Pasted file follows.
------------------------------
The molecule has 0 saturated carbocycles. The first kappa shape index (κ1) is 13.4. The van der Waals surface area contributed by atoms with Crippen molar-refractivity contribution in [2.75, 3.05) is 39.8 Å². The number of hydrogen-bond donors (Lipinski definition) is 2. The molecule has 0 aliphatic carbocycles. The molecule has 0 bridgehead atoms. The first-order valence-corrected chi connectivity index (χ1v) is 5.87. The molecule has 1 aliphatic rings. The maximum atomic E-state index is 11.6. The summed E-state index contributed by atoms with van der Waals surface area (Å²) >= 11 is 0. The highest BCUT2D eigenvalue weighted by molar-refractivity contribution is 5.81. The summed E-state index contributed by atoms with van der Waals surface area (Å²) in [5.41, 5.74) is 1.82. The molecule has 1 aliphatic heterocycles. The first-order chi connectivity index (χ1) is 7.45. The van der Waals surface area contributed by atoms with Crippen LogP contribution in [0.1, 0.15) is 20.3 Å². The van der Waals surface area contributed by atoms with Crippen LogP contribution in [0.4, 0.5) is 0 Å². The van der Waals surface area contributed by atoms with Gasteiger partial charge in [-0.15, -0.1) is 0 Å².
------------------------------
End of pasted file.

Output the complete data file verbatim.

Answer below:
The molecule has 0 saturated carbocycles. The first kappa shape index (κ1) is 13.4. The van der Waals surface area contributed by atoms with Crippen molar-refractivity contribution in [2.75, 3.05) is 39.8 Å². The number of hydrogen-bond donors (Lipinski definition) is 2. The molecule has 0 aliphatic carbocycles. The molecule has 0 bridgehead atoms. The first-order valence-corrected chi connectivity index (χ1v) is 5.87. The molecule has 1 aliphatic rings. The maximum atomic E-state index is 11.6. The summed E-state index contributed by atoms with van der Waals surface area (Å²) >= 11 is 0. The highest BCUT2D eigenvalue weighted by molar-refractivity contribution is 5.81. The summed E-state index contributed by atoms with van der Waals surface area (Å²) in [5.41, 5.74) is 1.82. The molecule has 1 aliphatic heterocycles. The first-order chi connectivity index (χ1) is 7.45. The van der Waals surface area contributed by atoms with Crippen LogP contribution in [0.1, 0.15) is 20.3 Å². The van der Waals surface area contributed by atoms with Crippen LogP contribution in [0.4, 0.5) is 0 Å². The van der Waals surface area contributed by atoms with Gasteiger partial charge in [-0.15, -0.1) is 0 Å².